Apart from the Resurrection, which stands alone, the two big Catholic stories so far this month are the hint that the break-away Traditionalist group the Society of St. Pius X might be reconciled with Rome and the   stern rebuke to the Leadership Conference of Women Religious (one of the 3-4 umbrella groups of nuns in the U.S., infamous for its leadership's dissent from essential Catholic teaching).

Each is a big story and each in its way (presuming the former pans turns out to be more than a rumor) is the happy news of reconciliation with the Church -- although the processes are distinct.

There's been unseemly hand-wringing on the Left about letting the Traditionalists back in and equally unseemly crowing on the Right about the nutty sisters getting slapped down. Both responses are predictable and neither is completely wrong. Reconciliation is hard. Repentance and change are hard.

I've been most edified, however, by The Anchoress' response. She offers an eloquent defense of the "hippie" nuns -- not denying problems with their leadership, but pointing out the immense love and fidelity that shouldn't be overlooked either. At the heart of both matters I think, is really the Catholic version of "Die, Boomers, Die." People attached to the Way Things Were need a little goosing to move it along.
These new interactions between the “liberal hippie nuns” and the ubertraditionalists and Rome, emotions aside, are simply means to an end – God’s end. He makes all things new, continually. Nothing can be made new while in stasis. Movement is required, and intention. When we worship a Being whose ways and thoughts are not ours, it’s easy to get emotional. But we know all things work for God’s glory, and we know that all things have their times and seasons toward that end. 40 years ago, it was the season for religious sisters reach out with new vibrancy, even as others said, “but I liked it the other way!” Now, their petals are waning and new growth is having its day, who knows for how long? And when what is new today fades, someone will wring the hands and stomp the foot and say, “but I liked them that way!”
To an extent I am glad for these busy waters. They tell me the church is full of life, and not safe-but-dead. The Barque of Peter has always traveled rough waters and her skippers will shift right, then left, correct and over-correct as we sail her toward Eternity.
(Read what she says about obedience to boot.)

Then she links to an essay at Happy Catholic that itself links to something amazing and beautiful. One Joanne McPortland, a "liberal" Catholic revert whose sensibilities are clearly 180 degrees from my own rants about the "smackdown" of the nuns. But then the next day, after she's had a chance to pray and think about it, she has a different and highly edifying reaction.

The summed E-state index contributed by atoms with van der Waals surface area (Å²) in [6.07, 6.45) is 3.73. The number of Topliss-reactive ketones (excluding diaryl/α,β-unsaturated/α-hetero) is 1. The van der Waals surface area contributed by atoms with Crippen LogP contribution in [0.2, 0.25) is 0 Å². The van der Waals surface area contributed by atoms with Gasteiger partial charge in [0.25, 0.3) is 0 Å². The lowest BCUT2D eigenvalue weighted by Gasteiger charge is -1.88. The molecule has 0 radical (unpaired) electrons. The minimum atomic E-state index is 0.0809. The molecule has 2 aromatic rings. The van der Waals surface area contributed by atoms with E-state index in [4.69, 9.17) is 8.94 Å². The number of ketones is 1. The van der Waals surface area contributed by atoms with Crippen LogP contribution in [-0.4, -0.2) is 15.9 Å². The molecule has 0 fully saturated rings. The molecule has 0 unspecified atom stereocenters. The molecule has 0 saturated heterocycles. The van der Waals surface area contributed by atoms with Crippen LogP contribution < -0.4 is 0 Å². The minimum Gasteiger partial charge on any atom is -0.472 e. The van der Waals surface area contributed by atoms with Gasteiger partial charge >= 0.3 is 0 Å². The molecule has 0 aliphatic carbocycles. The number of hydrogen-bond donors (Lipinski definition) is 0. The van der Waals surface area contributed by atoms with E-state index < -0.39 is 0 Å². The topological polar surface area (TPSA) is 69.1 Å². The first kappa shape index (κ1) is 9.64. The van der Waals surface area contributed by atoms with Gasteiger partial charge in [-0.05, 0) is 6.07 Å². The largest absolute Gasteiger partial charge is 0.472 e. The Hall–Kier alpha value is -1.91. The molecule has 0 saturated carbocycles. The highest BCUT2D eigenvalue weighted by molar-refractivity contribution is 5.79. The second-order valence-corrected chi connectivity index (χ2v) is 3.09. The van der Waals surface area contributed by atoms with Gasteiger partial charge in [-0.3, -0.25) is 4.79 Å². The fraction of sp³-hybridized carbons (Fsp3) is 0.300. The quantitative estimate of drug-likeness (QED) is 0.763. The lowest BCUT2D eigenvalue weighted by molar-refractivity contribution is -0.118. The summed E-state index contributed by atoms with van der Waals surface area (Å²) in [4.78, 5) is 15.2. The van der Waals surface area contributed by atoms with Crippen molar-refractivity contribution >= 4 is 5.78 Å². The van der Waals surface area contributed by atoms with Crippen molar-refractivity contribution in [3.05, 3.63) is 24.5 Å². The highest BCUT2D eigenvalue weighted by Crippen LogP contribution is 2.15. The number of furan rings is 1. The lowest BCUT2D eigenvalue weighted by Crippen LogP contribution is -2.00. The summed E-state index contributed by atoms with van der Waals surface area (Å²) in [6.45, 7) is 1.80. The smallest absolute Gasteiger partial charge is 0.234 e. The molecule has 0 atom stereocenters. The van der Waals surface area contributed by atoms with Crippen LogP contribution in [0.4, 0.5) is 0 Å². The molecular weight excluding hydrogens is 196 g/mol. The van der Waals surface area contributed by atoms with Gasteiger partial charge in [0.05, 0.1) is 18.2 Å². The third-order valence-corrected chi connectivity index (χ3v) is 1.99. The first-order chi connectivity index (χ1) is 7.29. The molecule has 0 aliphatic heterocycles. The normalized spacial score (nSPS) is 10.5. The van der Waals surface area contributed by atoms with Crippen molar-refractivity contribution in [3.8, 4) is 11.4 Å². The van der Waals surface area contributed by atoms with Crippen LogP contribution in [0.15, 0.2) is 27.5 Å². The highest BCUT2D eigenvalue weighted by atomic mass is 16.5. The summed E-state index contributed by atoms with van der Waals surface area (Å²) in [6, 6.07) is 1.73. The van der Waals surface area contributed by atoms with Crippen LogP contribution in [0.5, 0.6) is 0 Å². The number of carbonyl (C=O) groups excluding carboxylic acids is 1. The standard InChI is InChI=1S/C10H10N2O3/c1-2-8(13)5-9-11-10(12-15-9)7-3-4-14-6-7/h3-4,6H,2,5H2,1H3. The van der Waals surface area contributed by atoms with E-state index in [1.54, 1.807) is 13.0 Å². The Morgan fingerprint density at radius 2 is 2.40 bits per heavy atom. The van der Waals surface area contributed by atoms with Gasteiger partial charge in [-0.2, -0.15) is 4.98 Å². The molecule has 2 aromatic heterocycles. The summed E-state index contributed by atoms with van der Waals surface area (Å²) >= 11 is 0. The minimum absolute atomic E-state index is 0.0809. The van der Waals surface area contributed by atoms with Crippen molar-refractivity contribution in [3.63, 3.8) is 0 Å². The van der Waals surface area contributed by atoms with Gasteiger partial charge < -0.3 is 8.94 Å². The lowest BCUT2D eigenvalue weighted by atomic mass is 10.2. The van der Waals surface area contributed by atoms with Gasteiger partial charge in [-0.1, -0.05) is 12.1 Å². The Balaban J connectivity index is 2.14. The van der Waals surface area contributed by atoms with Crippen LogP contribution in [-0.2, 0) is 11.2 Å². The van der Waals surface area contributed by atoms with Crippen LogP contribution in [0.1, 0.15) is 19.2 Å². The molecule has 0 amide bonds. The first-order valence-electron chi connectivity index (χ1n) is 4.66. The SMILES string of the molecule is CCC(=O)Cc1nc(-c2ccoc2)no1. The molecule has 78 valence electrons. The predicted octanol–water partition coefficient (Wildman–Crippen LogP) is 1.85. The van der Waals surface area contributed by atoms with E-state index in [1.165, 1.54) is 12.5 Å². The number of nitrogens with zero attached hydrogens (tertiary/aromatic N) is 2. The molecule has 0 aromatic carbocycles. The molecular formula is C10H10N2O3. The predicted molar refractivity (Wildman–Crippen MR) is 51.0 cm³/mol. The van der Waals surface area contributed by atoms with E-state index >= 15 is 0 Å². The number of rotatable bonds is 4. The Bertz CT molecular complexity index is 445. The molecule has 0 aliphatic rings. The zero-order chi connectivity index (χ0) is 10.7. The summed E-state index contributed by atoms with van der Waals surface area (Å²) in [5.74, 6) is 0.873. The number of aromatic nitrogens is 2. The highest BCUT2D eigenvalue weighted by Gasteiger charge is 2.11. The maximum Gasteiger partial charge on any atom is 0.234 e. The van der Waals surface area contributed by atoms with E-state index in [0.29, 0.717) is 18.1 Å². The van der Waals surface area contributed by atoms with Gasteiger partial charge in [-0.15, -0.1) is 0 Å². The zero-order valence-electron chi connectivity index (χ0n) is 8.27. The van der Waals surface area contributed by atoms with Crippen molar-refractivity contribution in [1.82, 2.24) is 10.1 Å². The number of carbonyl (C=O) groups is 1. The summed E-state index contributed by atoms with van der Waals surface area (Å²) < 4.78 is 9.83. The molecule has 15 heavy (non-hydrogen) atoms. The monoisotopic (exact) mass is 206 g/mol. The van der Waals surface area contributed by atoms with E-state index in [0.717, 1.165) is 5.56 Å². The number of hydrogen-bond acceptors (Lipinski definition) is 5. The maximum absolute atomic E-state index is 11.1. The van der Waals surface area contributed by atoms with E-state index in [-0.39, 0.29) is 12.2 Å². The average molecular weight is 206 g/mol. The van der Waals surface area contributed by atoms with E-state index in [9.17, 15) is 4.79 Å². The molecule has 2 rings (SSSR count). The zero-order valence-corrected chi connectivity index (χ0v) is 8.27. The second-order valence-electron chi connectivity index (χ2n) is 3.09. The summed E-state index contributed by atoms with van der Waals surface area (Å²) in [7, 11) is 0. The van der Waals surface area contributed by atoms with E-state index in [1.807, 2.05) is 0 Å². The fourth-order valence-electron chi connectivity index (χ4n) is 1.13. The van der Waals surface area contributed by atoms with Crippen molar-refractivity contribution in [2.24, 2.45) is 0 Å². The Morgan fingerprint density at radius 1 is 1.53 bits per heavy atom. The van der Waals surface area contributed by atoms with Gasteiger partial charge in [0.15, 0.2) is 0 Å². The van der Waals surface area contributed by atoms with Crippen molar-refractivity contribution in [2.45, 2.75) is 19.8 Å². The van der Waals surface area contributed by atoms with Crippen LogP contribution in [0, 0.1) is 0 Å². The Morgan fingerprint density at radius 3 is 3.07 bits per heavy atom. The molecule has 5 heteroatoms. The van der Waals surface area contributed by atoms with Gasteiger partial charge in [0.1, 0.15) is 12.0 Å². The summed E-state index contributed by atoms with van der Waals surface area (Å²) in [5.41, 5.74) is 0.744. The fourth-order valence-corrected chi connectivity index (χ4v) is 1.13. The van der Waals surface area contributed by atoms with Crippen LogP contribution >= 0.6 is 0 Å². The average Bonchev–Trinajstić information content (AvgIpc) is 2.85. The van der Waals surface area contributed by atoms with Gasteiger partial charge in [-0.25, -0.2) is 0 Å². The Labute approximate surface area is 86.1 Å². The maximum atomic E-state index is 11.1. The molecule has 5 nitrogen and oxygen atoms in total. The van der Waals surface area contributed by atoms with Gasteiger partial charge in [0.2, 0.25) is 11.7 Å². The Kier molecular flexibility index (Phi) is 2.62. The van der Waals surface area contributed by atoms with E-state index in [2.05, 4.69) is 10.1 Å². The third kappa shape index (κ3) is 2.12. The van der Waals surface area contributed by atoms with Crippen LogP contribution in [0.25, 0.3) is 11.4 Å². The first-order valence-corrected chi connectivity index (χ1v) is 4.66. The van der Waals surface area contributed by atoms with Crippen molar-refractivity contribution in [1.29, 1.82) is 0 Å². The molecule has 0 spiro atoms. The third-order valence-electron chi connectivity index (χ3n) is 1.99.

The torch of the Church has been passed to a new generation, and it ain't mine. Hard as it is to admit, God did not call me back to the Church to relive the glory days of Corita Kent and Dan Berrigan, but to put the energy of those days to use in the service of raising up the next generation and preparing it for the joys and dangers that will inevitably arise. The lesson of these late years is the lesson we all must come to in the end, the curriculum of the Baptist: "I must decrease, that He may increase."

There's suffering in that letting go. There's humiliation--the emptying out of pride, the returning of ego to the dust, which will be done to us by others if we cannot do it ourselves. To expect otherwise is to mistake the mission. And to expect praise for what is past, or even acknowledgment, is foolish. "When you have done all you have been commanded, say, 'We are unprofitable servants; we have done what we were obliged to do'" (Luke 17:10).

But there is joy in this acceptance, too. I realized this morning, after hearing the phrase applied over and over to the late Dick Clark, that I don't want to be remembered as "the world's oldest teenager." In my Italian literature class this afternoon, we read Petrarch's note-to-self, scribbled in the margins of his copy of Virgil, after the death of his muse, Laura. In his grief, Petrarch experienced conversion, an awakening to the brevity of time and the need to turn his energies toward the Love that is eternal. "It is high time to flee from Babylon," he wrote--to let go of the gratification of the self, the quest for fame, the need to be right and to be loved that can tempt all of us, poets and nuns and bloggers alike.
RTWT but lo, I believe we have found a Boomer who need not die!